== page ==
"Oui" or "Non"|
Canada's future teeters on the brink as Quebecers decide if they want to remain in Confederation
In May 1980, Canada appeared on the verge of splitting apart as Quebecers searched their souls to choose between their province and their country.
|In 1968, René Lévesque founded the Parti Qubcois whose main goal was Quebec sovereignty. Pictured here, Lévesque greeting supporters after his 1973 election defeat. (National Archives of Canada, PA-115039)
In an extraordinary referendum launched by Premier René Lévesque and his Parti Québécois, voters were asked if they wanted to negotiate sovereignty-association from the rest of Canada.
Sovereignty-association was a limited form of separation from Canada. The Parti Québécois wanted the province to have "the exclusive power to make its laws, levy its taxes and establish relations abroad and at the same time to maintain with Canada an economic association including a common currency."
Around the country, Canadians were captivated by the referendum campaign. Within Quebec tensions and emotions ran high as families, friends and neighbours passionately debated "Oui" (supporting separation) or "Non" (opposing separation).
Premier Lévesque had folk-hero status among fervent "Oui" supporters. Lévesque, a former Radio-Canada broadcaster, had formed the Parti Québécois in 1968 and was elected premier eight years later.
His party led a masterful campaign early on. Lévesque and his team worked to keep the momentum going, overseeing every detail and providing media coaching for those who were not adept at television interviews.
Lévesque knew his main challenge would come from a man hed known for 25 years, Canadian Prime Minister Pierre Trudeau. Trudeau was a fervent Canadian nationalist and had recently been re-elected with a majority government. But in the first weeks of the referendum campaign, Trudeau kept a low profile.
In Quebec, provincial Liberal leader Claude Ryan, who failed to arouse much passion, led the "Non" campaign. Watching from Ottawa, Trudeau sent in reinforcements - his spirited justice minister Jean Chrétien.
In April 1980, six weeks before the referendum, the "Oui" side was ahead in the polls by three points.
But Lévesque knew the crucial undecided vote was the key to victory. And those voters were becoming increasingly nervous about the sovereignty-association proposal. Opponents pointed out that Lévesques request for a mandate to negotiate sovereignty left the issue open-ended and ill defined.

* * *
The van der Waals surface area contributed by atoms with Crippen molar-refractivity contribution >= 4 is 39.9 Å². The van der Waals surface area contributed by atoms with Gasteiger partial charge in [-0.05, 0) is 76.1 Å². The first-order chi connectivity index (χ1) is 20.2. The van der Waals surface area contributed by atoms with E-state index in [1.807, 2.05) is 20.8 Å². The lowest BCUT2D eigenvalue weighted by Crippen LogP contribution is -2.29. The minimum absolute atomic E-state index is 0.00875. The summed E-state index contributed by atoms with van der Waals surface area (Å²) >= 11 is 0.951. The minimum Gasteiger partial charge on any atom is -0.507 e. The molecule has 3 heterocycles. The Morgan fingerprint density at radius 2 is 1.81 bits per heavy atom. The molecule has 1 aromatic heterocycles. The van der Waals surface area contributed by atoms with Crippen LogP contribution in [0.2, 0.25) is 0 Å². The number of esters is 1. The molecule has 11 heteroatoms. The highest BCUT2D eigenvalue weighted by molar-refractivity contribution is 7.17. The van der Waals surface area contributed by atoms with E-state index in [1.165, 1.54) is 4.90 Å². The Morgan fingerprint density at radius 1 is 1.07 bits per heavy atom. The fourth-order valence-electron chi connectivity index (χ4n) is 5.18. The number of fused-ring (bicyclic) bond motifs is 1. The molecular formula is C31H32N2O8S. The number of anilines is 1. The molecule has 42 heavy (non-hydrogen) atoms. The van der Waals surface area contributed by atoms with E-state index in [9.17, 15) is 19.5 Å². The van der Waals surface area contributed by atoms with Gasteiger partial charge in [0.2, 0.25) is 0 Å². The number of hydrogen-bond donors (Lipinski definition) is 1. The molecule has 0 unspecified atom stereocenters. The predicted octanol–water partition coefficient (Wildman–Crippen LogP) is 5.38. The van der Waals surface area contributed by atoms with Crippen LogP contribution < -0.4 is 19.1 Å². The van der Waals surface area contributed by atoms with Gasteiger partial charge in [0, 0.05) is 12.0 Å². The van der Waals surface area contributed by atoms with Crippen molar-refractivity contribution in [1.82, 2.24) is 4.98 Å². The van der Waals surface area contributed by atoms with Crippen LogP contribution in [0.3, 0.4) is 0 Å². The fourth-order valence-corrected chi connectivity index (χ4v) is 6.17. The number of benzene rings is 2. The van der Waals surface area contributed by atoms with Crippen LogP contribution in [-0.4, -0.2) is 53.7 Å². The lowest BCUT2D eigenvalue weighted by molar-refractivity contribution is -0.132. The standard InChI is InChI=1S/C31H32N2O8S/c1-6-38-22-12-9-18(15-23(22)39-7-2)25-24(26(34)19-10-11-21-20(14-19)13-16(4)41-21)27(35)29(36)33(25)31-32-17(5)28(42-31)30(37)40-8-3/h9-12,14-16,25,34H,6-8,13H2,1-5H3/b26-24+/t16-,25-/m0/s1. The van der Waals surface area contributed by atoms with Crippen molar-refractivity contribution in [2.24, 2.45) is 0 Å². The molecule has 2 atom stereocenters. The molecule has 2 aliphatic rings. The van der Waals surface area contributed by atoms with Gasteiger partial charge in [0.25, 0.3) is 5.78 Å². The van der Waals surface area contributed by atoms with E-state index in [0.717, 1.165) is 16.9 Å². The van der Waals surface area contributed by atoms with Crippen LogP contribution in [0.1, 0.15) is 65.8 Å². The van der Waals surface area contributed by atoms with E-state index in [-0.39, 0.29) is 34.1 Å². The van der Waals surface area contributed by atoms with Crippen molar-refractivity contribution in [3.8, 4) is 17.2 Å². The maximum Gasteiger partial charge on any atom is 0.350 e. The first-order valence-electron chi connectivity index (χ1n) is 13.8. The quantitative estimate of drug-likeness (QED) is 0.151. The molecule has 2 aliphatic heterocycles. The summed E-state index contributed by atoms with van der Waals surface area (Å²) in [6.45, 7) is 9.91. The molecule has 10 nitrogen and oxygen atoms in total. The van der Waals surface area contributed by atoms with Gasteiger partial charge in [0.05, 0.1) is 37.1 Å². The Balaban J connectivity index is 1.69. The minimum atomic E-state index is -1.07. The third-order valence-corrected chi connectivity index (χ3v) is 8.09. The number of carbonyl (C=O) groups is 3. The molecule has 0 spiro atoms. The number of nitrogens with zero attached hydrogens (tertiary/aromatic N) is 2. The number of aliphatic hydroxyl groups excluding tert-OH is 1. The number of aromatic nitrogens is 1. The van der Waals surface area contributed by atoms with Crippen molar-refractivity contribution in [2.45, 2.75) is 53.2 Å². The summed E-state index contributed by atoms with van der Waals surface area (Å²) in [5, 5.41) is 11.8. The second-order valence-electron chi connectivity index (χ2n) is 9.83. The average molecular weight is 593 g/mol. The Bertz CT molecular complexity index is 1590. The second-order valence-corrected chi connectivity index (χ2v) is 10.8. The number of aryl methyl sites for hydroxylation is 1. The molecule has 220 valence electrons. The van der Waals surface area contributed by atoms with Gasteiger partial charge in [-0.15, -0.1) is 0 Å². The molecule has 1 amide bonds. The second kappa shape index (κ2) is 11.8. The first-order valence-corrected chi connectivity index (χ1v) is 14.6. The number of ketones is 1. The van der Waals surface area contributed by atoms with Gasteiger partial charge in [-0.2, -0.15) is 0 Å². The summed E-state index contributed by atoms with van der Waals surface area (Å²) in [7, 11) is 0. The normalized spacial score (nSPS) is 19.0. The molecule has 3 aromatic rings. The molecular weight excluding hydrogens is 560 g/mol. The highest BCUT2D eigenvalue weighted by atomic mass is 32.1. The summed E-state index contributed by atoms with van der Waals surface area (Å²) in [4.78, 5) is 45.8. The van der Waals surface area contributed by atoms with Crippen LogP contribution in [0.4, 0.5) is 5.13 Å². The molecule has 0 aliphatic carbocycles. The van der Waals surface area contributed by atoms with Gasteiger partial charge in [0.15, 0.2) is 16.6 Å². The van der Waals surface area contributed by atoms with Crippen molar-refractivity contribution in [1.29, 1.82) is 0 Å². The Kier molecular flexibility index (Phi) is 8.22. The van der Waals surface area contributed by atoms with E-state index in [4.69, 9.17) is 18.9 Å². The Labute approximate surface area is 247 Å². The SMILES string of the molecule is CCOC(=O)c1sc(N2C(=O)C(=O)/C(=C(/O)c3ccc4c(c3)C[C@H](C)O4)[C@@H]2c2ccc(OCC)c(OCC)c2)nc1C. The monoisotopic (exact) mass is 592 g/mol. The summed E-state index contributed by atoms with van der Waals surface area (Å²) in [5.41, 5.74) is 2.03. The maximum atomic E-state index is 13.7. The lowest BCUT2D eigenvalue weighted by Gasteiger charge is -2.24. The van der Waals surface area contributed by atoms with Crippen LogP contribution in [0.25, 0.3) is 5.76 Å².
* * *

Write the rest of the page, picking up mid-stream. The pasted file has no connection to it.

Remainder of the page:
While Lévesques team worked to deliver the message that an independent Quebec would prosper, the federal government assessed the various debts the province would depart with and warned of higher taxes, insignificance on the international stage, and economic calamity.
In a speech in Quebec City, Trudeau complained that Lévesque did not "have the courage to ask a simple question, do you want to separate from Canada, YES or NO?"
As referendum day drew closer, Lévesques rhetoric heated up.
Then a Parti Québécois cabinet minister stumbled. Lise Payette, a high-profile feminist, belittled women who support the "Non" side by implying they were subservient "Yvettes". It was interpreted as an insult to all homemakers.
The "Non" side quickly seized on the opportunity, filling the Montreal Forum with supporters. The "Yvette" rally was huge boost for the federalist campaign.
And then, just a week before the vote, Trudeau weighed in with one of the most powerful speeches of his career at Paul Sauve Arena in Montreal,
"My name is a Quebec name. But my name is a Canadian name also ..."
It was at this rally that Trudeau made a historic pledge.
"Im telling you in other provinces that we will not agree to your interpreting a non vote as an indication that everything is fine and can remain as it was before. "
Quebecers interpreted this as a promise of fundamental change to Canadian Confederation. But Trudeau never spelled out what he meant.
"But what change?" Lévesque complained. "The sphinx kept his secret,"
On referendum day, May 20th, the turnout was the biggest ever for a political vote in Quebec.
The first results showed the "Oui" side was behind. And soon the historic referendum was over. Quebecers voted 60 per cent against sovereignty-association, and 40 per cent in favour of it.
Addressing the emotional crowd at Paul Sauvé Arena, Lévesque promised another attempt at independence.
"I must admit that tonight I would be hard pressed to tell you when or how. In the meantime, we must live together."
Lévesque began to sing "Gens du pays," the Gilles Vigneault song that had become a Quebec nationalist anthem. At its conclusion, he said, "À la prochaine" ("Until next time") and left the arena.
For René Lévesque and Pierre Trudeau, this round was over. But the uncertainty would remain.
A year later, Lévesques Parti Québécois was re-elected, winning a comfortable majority with 80 seats, nine more than in 1976.
"We felt the euphoria of the resurrected whom most people had written off as dead and buried a short time before," Lévesque said. "Yet I had to remind the thousands of supporters come to celebrate this rising from the tomb that it would fade with the dawn."
A second referendum on Quebec sovereignty was held on October 30, 1995. The question asked voters whether "Quebec should become sovereign after having made a formal offer to Canada for a new economic and political partnership."
The "Non" side won again but it was the narrowest of victories. The final tally was 50.6% voting against sovereignty and 49.4% voting for Quebec independence - or about 55,000 votes out of 5.7 million cast.